For millennia, policymakers, statesmen, and scholars have grappled with questions about the concept of victory in war. How long does it take to achieve victory and how do we know when victory is achieved? And, as highlighted by the wars against Afghanistan and Iraq, is it possible to win a war and yet lose the peace? The premise of this book is that we do not have a modern theory about victory and that, in order to answer these questions, we need one. This book explores historical definitions of victory, how victory has evolved, and how it has been implemented in war. It also subsequently develops the intellectual foundations of a modern pre-theory of victory, and discusses the military instruments necessary for victory in the twenty-first century using case studies that include U.S. military intervention in Panama, Libya, Persian Gulf War, Bosnia/Kosovo, Afghanistan, and Iraq.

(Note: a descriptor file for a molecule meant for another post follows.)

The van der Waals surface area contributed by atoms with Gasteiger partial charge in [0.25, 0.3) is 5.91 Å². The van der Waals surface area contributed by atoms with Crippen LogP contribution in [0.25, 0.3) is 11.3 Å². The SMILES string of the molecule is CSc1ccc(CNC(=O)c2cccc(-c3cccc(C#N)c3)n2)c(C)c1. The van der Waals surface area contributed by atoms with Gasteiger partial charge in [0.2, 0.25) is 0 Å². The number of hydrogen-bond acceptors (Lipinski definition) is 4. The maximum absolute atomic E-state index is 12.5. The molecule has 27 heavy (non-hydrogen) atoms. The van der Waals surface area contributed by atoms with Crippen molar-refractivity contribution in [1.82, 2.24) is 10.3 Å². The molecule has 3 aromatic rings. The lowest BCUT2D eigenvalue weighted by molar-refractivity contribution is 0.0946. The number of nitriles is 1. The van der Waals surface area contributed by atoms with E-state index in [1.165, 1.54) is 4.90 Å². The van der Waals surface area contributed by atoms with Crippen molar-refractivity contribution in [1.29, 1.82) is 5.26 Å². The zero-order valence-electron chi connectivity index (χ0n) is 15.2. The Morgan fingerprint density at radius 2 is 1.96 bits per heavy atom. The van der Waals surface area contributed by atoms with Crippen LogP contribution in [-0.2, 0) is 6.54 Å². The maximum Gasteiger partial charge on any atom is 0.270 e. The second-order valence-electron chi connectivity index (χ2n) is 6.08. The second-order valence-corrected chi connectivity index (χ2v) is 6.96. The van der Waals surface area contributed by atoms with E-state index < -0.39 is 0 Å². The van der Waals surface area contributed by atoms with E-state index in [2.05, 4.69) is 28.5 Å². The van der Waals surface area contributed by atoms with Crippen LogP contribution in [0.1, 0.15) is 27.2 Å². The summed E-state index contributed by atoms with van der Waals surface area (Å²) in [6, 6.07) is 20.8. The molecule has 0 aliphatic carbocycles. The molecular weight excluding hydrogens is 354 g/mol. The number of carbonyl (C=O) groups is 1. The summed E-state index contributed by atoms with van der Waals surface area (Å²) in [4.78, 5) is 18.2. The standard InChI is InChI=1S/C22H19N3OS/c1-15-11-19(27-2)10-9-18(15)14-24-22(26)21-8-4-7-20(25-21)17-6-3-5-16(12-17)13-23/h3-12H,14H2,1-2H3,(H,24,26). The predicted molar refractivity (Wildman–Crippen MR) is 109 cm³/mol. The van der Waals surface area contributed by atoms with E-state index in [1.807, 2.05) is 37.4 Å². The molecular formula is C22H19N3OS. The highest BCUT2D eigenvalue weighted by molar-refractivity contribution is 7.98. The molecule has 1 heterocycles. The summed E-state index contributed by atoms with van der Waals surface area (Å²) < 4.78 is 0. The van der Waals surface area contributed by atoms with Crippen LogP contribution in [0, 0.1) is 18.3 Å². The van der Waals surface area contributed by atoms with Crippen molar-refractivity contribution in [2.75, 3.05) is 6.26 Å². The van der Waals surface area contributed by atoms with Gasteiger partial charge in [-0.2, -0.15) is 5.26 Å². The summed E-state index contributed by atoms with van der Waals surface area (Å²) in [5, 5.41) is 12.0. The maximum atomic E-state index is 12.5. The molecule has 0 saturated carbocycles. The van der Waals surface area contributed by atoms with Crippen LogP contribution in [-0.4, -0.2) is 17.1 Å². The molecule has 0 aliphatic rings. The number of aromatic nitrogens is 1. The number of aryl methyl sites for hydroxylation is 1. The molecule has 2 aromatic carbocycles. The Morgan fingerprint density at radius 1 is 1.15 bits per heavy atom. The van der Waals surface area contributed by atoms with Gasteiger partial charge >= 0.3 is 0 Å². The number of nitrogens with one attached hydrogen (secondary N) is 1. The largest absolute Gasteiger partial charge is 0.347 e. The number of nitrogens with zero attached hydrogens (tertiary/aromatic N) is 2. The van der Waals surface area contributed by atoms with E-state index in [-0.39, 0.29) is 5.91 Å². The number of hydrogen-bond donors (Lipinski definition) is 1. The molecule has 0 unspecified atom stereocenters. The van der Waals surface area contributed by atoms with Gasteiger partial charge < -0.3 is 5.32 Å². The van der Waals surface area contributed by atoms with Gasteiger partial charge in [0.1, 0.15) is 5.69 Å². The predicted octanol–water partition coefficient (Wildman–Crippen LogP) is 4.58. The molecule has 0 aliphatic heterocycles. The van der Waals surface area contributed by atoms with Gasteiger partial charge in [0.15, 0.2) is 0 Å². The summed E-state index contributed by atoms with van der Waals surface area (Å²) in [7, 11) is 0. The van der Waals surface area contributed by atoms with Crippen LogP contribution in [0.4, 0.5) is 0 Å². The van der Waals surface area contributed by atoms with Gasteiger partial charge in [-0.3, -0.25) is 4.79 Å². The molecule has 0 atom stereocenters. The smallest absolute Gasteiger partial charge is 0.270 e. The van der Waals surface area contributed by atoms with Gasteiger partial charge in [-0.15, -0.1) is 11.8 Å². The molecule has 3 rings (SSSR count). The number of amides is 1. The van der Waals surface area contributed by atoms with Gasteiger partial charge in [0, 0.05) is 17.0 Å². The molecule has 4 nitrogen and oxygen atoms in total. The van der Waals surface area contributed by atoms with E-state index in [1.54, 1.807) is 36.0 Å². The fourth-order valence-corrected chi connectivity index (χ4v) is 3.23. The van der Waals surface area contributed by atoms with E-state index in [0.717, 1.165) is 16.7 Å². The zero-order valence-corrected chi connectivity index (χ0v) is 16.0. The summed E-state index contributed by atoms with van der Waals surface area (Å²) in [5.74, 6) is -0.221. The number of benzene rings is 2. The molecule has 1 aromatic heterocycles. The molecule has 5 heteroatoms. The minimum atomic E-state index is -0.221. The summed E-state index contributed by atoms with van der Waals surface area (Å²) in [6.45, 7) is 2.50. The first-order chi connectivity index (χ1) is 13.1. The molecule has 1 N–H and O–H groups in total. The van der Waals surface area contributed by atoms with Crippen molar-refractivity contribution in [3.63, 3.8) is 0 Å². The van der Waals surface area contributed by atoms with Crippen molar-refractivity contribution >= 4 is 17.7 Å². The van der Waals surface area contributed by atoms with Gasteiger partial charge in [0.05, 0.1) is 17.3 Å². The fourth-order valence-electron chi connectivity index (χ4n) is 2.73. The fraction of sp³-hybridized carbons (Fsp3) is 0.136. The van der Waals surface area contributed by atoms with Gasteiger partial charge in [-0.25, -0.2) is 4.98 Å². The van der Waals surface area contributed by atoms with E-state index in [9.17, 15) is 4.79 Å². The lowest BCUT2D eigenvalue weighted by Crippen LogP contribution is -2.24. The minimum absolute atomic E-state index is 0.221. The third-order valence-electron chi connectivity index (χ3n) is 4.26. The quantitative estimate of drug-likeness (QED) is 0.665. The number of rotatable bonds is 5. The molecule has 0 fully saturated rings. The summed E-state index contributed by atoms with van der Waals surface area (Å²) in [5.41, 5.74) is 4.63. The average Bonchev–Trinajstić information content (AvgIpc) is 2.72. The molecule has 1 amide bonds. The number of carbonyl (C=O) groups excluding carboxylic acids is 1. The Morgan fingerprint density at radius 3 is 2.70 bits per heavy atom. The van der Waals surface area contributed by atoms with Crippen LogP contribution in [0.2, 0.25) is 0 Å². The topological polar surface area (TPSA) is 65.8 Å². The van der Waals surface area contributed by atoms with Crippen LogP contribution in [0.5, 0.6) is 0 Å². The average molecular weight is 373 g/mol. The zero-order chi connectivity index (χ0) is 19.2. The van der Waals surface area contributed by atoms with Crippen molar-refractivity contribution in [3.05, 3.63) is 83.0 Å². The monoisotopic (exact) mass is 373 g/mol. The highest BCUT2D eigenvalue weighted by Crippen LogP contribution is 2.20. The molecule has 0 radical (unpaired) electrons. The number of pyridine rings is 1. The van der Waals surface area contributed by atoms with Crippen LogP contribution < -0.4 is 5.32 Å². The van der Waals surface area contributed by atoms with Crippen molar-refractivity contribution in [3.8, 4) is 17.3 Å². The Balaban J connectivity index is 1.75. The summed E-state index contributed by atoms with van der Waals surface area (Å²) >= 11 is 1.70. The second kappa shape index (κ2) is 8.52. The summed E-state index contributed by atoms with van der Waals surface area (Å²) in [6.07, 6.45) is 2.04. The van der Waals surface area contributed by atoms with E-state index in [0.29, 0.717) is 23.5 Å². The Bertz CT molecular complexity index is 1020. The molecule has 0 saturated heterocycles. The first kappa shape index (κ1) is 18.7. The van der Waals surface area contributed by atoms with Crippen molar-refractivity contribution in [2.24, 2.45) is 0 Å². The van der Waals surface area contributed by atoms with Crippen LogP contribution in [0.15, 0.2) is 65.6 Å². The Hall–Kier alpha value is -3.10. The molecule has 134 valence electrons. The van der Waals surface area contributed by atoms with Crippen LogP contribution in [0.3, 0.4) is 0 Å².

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This book explores the historical origins of victory, discusses why a clear theory of victory is important, and develops the intellectual foundations of a modern pre-theory of victory. The military instruments necessary for victory are discussed using military interventions in Panama, Libya, Persian Gulf War, Bosnia/Kosovo, Afghanistan, and Iraq.About the Author:
William C. Martel is Professor of National Security Affairs and Alan Shepherd Chair of Space Technology and Policy at the Naval War College. He received his doctorate in international relations from the University of Massachusetts (Amherst), and was a Post-Doctoral Research Fellow and MacArthur Scholar at the Center for Science and International Affairs at Harvard's Kennedy School of Government. A member of the professional staff of the RAND Corporation in Washington, he directed studies on proliferation, U.S. governmental process for managing proliferation, and research and development. His scholarly works include Strategic Nuclear War (Greenwood Press, 1986), How to Stop a War (Doubleday, 1987), The Technological Arsenal (Smithsonian Institution Press, 2001).
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